Eight offbeat hotels in historic New Orleans buildings - architecture and design

Eight offbeat hotels in historic New Orleans buildings

A convent, an infant asylum and a mid-century motel are among the buildings converted into eight unusual and stylish hotels you can stay at in New Orleans.

Hotel Saint Vincent in the Lower Garden District, New Orleans, by Lambert McGuire Design
Built back in 1862, this red brick building used to be the Saint Vincent's Infant Asylum. Austin-based Lambert McGuire Design has converted it into a 75-room hotel that mixes 20th-century Italianate style with art deco and mid-century modern twists.
Bathrooms feature cherry-red tubs and psychedelic wallpaper, and the guest-only cocktail bar the Chapel Club is reached via a dramatic neon-lit corridor.
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The Chloe in Uptown, New Orleans, by Sara Ruffin Costello The Chloe occupies a former mansion house designed in 1981 by American architect Thomas Sully. Local decorator Sara Ruffin Costello created moody interiors for the hotel, with inky blue walls and an alligator-print carpet running up the stairs.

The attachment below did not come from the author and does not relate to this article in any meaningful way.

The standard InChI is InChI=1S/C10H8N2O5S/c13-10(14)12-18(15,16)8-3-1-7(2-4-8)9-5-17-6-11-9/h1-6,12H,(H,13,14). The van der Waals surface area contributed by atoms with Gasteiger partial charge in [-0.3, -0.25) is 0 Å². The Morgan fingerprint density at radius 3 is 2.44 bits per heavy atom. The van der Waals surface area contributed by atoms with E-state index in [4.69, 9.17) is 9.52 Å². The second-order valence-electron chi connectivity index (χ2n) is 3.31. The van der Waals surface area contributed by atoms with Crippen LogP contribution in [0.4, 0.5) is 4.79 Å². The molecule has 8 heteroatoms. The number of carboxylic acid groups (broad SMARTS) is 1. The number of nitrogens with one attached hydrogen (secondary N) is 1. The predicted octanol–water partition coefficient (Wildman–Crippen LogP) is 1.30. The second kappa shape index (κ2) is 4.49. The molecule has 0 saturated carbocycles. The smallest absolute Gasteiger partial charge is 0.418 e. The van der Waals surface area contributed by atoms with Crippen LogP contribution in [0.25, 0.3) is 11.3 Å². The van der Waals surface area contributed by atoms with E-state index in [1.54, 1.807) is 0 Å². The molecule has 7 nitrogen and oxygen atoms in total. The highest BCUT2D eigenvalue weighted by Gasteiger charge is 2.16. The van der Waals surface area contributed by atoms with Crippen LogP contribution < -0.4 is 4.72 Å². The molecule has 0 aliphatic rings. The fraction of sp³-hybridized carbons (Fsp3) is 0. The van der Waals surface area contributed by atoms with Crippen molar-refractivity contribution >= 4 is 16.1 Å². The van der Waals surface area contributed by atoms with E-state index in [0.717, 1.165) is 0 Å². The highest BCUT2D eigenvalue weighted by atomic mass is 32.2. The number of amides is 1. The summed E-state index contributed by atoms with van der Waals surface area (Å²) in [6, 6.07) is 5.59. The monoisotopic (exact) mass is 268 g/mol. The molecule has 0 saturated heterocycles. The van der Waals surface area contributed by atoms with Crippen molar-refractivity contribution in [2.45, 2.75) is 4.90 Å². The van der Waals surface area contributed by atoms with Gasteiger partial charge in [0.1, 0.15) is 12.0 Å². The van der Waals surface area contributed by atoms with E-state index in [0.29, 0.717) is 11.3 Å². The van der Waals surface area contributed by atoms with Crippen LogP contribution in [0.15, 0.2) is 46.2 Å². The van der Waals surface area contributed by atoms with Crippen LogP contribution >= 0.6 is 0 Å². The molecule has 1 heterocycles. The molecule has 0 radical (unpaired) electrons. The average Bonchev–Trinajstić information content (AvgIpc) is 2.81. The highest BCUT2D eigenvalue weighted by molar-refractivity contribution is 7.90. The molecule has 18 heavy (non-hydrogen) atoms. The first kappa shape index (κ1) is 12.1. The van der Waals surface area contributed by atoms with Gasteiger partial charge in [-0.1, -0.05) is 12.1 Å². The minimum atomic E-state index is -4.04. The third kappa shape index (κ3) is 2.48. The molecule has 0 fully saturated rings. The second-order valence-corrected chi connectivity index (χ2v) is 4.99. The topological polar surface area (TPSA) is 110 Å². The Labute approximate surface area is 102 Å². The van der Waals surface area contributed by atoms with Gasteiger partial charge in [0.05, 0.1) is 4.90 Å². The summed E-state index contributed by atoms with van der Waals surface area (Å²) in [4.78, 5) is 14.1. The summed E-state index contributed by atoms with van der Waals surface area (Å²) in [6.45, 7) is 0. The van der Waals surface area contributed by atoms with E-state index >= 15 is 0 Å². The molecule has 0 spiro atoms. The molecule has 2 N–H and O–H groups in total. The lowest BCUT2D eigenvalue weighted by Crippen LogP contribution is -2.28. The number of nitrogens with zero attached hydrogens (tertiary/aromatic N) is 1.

Antiques fill the halls and the bedrooms feature four-poster beds and freestanding tubs. Guests can sip cocktails out on the porch, which is lined with 19th-century tiles.
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Maison De La Luz in the Arts District, New Orleans, by Atelier Ace
Kelly Sawdon and Studio Shamshiri co-founder Pamela Shamshiri describe their design for the 67-room Maison De La Luz as "madcap and fun", featuring snake-themed iconography and eccentric decor in a converted historic ...
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